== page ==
High Times’ financial situation began to deteriorate rapidly when the company was unable to meet its obligations to ExWorks, the financial firm that supported the acquisition of the brand by Adam Levin and his team of investors. ExWorks provided significant financing to enable High Times to evolve from a warehouse to a full-fledged cannabis enterprise. Unfortunately, unrealized plans and a lack of expected revenues led to mounting debts that eventually exceeded the company’s ability to pay, which amounted to $28.8 million. As a result, ExWorks initiated a legal procedure aimed at recovering the invested funds, which led to High Times being declared bankrupt.

In response to this situation, the court appointed Stephen Kunkle as conservator to manage the High Times estate and conduct the process of selling the assets to repay creditors. Kunkle, with experience in crisis management and restructuring, was faced with the task of securing the best possible conditions for the sale of the assets. To achieve this, he hired Kevin Singer and Greenlife Business Group, a company specializing in the sale of assets related to the cannabis industry, which was supposed to speed up the entire process and increase the efficiency of the bidding.

The curation and related activities had a profound impact on High Times’ operations and reputation. For a company whose name has been synonymous with success and influence in cannabis culture for decades, the lawsuit represented a public admission of financial failures. Moreover, uncertainty about the future of the brand may have discouraged potential investors and customers, affecting the continued value of High Times in the market.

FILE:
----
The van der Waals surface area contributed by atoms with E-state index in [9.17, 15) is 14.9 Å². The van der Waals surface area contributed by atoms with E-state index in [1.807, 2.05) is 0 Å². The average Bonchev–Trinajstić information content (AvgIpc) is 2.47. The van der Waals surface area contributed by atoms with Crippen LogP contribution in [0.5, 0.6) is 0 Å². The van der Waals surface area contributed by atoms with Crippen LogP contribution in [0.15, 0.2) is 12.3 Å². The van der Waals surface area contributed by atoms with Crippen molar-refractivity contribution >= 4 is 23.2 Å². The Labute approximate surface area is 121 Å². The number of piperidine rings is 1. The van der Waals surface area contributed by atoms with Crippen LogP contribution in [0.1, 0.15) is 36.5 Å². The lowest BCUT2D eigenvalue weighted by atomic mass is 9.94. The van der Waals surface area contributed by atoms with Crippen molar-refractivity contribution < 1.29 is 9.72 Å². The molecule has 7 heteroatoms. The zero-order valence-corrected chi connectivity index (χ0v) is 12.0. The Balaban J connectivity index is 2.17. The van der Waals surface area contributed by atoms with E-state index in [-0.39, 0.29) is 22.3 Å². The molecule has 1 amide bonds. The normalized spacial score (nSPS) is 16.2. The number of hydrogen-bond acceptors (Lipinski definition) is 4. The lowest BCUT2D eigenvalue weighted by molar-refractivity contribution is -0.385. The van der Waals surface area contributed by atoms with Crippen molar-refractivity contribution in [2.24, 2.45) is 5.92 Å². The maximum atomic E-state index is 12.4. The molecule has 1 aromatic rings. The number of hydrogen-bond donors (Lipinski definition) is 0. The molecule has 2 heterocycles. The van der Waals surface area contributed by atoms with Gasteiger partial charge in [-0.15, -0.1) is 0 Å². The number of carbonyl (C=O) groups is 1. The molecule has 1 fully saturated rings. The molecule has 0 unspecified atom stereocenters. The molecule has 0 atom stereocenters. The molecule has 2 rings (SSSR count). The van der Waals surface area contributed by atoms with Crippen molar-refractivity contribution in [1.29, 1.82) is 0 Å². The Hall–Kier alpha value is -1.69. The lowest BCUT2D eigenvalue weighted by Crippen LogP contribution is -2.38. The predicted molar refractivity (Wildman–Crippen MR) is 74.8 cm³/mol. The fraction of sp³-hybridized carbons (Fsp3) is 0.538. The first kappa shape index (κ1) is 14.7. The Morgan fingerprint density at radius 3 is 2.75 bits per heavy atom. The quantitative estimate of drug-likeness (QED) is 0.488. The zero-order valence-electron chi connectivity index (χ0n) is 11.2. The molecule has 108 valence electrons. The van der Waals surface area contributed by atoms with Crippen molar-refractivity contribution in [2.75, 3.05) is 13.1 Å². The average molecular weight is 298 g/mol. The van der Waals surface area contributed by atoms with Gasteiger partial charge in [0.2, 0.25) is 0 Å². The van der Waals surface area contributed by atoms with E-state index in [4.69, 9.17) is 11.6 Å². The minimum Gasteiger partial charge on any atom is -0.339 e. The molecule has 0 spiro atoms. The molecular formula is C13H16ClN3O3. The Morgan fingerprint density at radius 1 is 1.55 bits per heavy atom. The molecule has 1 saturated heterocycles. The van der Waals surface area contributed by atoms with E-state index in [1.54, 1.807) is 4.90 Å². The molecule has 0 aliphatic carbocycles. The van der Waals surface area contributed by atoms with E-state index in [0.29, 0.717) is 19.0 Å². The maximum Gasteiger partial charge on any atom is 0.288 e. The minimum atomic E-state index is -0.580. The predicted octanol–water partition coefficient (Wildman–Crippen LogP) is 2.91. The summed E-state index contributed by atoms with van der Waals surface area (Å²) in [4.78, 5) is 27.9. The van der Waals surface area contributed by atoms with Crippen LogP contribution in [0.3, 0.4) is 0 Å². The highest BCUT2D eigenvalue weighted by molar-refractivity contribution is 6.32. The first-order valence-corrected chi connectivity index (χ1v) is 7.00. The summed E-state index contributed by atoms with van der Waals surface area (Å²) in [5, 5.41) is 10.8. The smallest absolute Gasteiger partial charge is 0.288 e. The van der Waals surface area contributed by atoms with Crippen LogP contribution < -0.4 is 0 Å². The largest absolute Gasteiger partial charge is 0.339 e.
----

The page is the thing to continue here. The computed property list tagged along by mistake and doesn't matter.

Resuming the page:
Overview of High Times assets for sale

In the upcoming auction, High Times is offering for sale a wide range of assets that include dispensary licenses, cultivation facilities and valuable intellectual property rights. Each of these elements has unique characteristics and potential market value, but also its own challenges, pointed out Drew Mathews, CEO of Greenlife Business Group, which is handling the sale of these assets.

The first key asset is the distribution and production of High Times Cannabis based in California. This facility, with an area of ​​over 800 m², generated significant revenues in 2023, which reached up to $399,946.20 in May. This facility has a one-year license to produce and distribute cannabis.

The second asset is the HighTimes cultivation facility in Sacramento, equipped with 300 lamps and capable of producing 100 kg of herb per cycle. This installation with an area of ​​over 900 m², in addition to an extensive LED lighting system, also has an advanced irrigation and environmental monitoring system. The 2023 revenue showed a steady income of $147,594.92 in July 2023.

High Times’ portfolio also includes seven full-fledged dispensaries in California, each with unique features and licenses. These locations, although fully equipped and ready to operate, are struggling with financial problems, such as unpaid rent, which may affect their market value.

In addition to physical properties, intellectual property is also up for sale, including internet domains such as 420 .com and rights to the Cannabis Cup brand. While these digital and branded assets are potentially very valuable, the lack of comparable transactions in the market makes it difficult to precisely estimate their value.

These diverse assets, despite their potential value, present Drew Mathews and his team with the challenge of selling at short notice, with the need to attract investors despite High Times’ financial difficulties and complex legal situation.